831 Pearl Road, Brunswick The BookShelf

105 W. Liberty Street, The BookShelf, Medina

130 Main Street, Wadsworth, The BookShelf

To learn more about The BookShelf sales, fundraisers, Project:LEARN and how to donate, go to https://projectlearnmedina.org/, or call 330-723-1314.

Joy of Medina County Magazine | February 2023 5
continued, Page 6
Jennifer and Jason Brenner clown with the steel cage that is a remnant from the days when the Wadsworth
The BookShelf was a bank.
photo by Amy Barnes

continued from Page 5

What are the chances? While looking casually through books at Wadsworth’s The BookShelf, Jennifer Brenner came across a book that had her daughter Darby’s name on it. Since the handwriting looked familiar, Jennifer called her 23-year-old daughter, who confirmed it was indeed her book. photo by Amy Barnes

Jennifer said she was very busy in college.

“The theater people were kept very busy, we didn’t just sit in front of a book,” she quipped, glancing over at Jason, whose degree required a lot of sitting in front of books.

For her senior thesis, Jennifer produced a play at Kent titled, “I Stand Before You Naked,” which is a collection of monologues by an all-female cast. Jason was in the audience, lending his support and encouragement to Jennifer’s theater dreams.

“Having that college separation helped. We each

had our own lives,” said Jennifer.

“Being apart,” started Jason, and Jennifer finished, “strengthened our relationship.”

While Jennifer had considered moving to New York to pursue a career in theater, she quickly realized how expensive it would be.

“I don’t want to live poor,” she said.

Jason said there was no way he would move to New York.

“I’m not moving to New York,” he firmly says, even now.

After graduating college with a theater degree, Jennifer went to work at a pizza restaurant in Oberlin and worked her way up to manager.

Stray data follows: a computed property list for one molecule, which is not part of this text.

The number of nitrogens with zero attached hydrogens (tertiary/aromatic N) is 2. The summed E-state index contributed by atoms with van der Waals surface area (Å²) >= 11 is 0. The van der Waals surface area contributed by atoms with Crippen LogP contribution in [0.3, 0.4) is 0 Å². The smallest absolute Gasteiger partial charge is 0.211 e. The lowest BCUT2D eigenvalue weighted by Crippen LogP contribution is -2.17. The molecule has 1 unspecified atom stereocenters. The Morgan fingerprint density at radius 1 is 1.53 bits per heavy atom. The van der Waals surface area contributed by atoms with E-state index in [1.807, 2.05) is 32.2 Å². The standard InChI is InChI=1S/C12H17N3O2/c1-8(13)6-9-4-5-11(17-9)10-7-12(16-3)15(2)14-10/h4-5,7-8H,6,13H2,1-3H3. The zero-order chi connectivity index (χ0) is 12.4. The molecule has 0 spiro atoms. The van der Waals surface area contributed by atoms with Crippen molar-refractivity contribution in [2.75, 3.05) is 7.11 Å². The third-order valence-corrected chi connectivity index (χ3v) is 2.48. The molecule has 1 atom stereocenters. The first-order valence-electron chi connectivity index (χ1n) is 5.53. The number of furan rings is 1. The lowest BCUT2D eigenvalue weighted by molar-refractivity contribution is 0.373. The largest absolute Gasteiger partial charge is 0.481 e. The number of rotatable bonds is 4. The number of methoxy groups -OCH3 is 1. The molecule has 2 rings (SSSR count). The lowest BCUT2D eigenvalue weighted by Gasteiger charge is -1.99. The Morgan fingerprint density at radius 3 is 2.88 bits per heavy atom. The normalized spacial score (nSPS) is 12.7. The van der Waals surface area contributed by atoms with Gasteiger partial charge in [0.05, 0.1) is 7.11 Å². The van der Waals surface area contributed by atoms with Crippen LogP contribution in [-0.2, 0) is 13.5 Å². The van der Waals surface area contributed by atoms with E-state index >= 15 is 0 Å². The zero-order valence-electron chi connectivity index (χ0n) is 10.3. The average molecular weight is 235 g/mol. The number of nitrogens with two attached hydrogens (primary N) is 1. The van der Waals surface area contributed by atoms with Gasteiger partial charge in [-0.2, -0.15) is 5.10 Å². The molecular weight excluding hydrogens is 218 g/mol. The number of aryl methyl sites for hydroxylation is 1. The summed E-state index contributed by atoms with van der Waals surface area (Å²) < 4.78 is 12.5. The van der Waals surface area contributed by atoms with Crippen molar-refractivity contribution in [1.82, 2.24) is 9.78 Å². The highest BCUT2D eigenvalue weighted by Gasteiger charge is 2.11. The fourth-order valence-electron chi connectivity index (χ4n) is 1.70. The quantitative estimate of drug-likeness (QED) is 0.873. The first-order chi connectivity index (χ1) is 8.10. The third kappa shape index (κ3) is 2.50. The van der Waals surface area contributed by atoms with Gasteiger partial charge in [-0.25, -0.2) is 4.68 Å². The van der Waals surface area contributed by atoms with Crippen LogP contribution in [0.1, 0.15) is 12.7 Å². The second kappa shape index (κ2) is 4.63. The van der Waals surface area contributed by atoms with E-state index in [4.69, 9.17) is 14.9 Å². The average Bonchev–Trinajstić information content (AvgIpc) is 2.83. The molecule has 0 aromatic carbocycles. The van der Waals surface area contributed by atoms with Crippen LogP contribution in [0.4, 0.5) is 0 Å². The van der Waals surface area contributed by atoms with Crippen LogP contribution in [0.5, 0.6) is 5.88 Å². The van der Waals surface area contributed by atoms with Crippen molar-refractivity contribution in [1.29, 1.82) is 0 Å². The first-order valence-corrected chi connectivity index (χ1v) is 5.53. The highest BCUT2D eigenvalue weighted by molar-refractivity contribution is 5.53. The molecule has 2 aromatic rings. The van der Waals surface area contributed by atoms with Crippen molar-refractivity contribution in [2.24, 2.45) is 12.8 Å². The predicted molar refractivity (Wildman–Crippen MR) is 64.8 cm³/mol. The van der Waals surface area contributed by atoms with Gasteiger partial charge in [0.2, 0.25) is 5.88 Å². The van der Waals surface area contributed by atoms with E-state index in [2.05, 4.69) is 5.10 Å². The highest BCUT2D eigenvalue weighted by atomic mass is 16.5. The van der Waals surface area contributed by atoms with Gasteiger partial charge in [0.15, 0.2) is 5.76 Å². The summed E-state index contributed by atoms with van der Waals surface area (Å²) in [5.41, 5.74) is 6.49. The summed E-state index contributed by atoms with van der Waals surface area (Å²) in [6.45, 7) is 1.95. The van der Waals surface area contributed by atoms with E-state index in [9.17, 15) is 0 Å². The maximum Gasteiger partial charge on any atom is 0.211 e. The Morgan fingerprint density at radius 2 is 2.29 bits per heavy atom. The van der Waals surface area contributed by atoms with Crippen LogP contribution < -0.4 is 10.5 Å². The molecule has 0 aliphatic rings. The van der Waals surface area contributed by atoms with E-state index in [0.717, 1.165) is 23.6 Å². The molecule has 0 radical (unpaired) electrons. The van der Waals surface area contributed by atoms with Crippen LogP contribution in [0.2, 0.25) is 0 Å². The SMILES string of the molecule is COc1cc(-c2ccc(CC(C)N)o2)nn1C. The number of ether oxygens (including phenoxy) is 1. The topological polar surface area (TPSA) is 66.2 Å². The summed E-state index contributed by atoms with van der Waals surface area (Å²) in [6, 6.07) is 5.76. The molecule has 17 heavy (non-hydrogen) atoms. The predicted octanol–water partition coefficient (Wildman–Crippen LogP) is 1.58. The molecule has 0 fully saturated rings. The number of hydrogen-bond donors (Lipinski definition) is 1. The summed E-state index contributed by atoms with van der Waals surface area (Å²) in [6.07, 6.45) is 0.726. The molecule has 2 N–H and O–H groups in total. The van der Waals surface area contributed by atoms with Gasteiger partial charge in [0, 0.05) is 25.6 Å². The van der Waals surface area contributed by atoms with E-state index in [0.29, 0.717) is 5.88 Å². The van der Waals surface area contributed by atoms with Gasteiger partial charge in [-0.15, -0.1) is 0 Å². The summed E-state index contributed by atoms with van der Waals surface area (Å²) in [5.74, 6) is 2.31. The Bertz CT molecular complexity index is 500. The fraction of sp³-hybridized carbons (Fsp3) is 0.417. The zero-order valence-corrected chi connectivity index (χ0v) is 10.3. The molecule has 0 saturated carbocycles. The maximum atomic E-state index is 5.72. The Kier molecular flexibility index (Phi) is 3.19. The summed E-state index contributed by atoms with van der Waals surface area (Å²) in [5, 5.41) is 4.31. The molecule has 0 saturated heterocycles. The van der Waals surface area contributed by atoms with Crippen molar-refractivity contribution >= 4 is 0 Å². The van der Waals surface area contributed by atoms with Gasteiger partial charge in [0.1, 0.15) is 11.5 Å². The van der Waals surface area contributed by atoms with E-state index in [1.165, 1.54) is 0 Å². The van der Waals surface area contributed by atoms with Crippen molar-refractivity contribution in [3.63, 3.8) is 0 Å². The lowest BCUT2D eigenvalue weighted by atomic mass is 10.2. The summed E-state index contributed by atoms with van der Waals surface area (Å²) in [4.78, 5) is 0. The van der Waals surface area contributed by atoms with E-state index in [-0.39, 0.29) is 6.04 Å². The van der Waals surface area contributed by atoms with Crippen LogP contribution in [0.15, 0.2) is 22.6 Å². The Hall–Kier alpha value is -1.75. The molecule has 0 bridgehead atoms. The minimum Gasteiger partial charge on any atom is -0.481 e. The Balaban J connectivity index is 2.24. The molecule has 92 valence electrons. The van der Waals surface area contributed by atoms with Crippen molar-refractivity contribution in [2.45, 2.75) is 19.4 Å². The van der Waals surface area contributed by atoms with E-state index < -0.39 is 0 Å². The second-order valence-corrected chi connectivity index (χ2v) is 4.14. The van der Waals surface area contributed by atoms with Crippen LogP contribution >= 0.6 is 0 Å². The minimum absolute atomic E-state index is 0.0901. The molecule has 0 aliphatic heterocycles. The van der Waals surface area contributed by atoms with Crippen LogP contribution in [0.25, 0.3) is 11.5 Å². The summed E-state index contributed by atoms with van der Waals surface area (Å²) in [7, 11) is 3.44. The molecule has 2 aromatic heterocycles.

Jason graduated from college and returned to Lorain to work as a civil engineer. Eventually, he would become part owner and vice president of engineering of Lewis Land Professionals, Inc.

Jennifer moved from making pizzas to helping teens find jobs through Jobs for Ohio Graduates in Wellington. When that program lost its funding, she became the business and community outreach manager for Tri-County Jobs for Ohio Graduates, which included Medina County.

When the executive director position with Project:LEARN of Medina County opened up, with Jennifer’s love of helping others and her love of reading, it was a natural career move that would utilize her skill set.

“I had a majority of the skills needed,” Jennifer said.

Project:LEARN is the adult literacy and education program in Medina County that provides literacy and high school graduate equivalency classes, tutoring, English as a second language services, and specialized test preparation.

As well as donations and fund-raising events, profits from the program’s three bookstores help fund the program. Books are donated to the bookstores and resold at a discount, helping those

6 Joy of Medina County Magazine | February 2023
photo by Amy Barnes

who love books and those who are learning to read.

Almost 100 volunteers staff the bookstores and provide tutoring. Teachers, the office manager, the bookstore manager and the bookkeeper are the only paid positions, in addition to Jennifer.